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Monday, September 26, 2022

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TikTok’s Grasp on the Music Industry

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Times have drastically changed for the music industry as things progress into an era where anyone can become an overnight sensation and “go viral.”

As an artist in this day and age, it can be easier to find success in mainstream media now that we have social media platforms that range from Instagram, Facebook, Snapchat, and now, most recently, TikTok.

Unfortunately with the use of these platforms comes the greed from record labels that find codependency with these same social outlets.

TikTok is currently one of the most popular social media apps at the moment. It originated as an app called ‘Musical.ly,’ which was created to allow creators to make 15-second videos that consisted of people lip-syncing or dancing to top hits.

The app now has over a billion users and millions of videos that constantly get uploaded every day to the platform. 

For certain artists, TikTok can be an extremely useful tool to help them reach a wider audience and possibly even catch the eyes of major labels while solidifying their spot on the Billboard charts. For independent artists, this is an effective alternative to gain plays and recognition compared to traditional radio.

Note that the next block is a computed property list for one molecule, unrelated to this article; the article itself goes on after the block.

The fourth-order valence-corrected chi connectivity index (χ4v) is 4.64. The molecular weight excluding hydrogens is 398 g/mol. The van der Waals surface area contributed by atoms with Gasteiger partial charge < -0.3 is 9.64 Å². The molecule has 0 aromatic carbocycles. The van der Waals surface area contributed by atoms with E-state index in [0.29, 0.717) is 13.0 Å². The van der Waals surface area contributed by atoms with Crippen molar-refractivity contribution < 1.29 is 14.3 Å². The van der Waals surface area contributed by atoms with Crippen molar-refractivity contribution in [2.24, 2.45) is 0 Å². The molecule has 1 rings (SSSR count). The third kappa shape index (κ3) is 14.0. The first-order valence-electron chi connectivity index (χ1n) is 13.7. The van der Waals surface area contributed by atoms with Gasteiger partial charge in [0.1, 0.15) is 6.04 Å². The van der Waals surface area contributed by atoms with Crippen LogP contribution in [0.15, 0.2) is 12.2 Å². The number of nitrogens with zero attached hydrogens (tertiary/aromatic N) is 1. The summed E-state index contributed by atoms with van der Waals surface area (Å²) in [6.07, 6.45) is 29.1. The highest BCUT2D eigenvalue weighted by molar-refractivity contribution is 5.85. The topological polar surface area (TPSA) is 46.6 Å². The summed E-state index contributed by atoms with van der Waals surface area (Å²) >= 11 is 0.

“I think Tik Tok is good for exposure and a way for artists to be more creative,” said Brandon Leslie, a Long Island local rapper out of Medford.

StaySolidRocky is a prime example of how an independent artist can rise to stardom. When the Virginia rapper initially released his song “Party Girl” to the public it failed to reach the charts; but with due time, and the help of TikTokker @ansleysparkmann who choreographed a dance for the song, it quickly gained traction, making its way to Number 84 on the Billboard Hot 100.

Although TikTok has helped many artists, it has also tainted the way record labels use the platform. It is becoming a requirement for established acts to use TikTok in the same way the up-and-coming artist does.

Many artists have spoken out about how their own record label restricts them to release music unless their song goes viral on TikTok first. Halsey, an American pop star, is one of the most recent artists to come forward about this matter making.

“Basically, I have a song that I love that I want to release ASAP, but my record label won’t let me,” the singer captioned in their TikTok.

“I’ve been in this industry for eight years and I’ve sold over 165 million records and my record company is saying I can’t release it unless they can fake a viral moment on TikTok.” 

Artists such as Tokio Hotel, Florence and the Machine, and Bishop Briggs are among the others who have come forward about being forced to use the app by these means.

“Your hands are essentially forced to use TikTok as a platform considering the obvious benefits: your track enters a database for anyone to use, the content can be short and sweet, and it’s a top used app. Reasons like that are why it’s such a necessary choice for modern business tactics.” said James Ferrara, Centereach resident and lead singer of the band Kid Judo

Not all artists view this as a negative tactic, A1 Da Sauce Kid, a new rapper and Stony Brook University graduate, views the app as essential for record labels to use. “Whether you are signed or independent you are going to have to use social media or you are already at a disadvantage and it is the best source to blow up right now if you know how to use it.”

For better or for worse, TikTok just has a grasp on the music industry. However, it should be up to the artist to decide how and when to utilize it.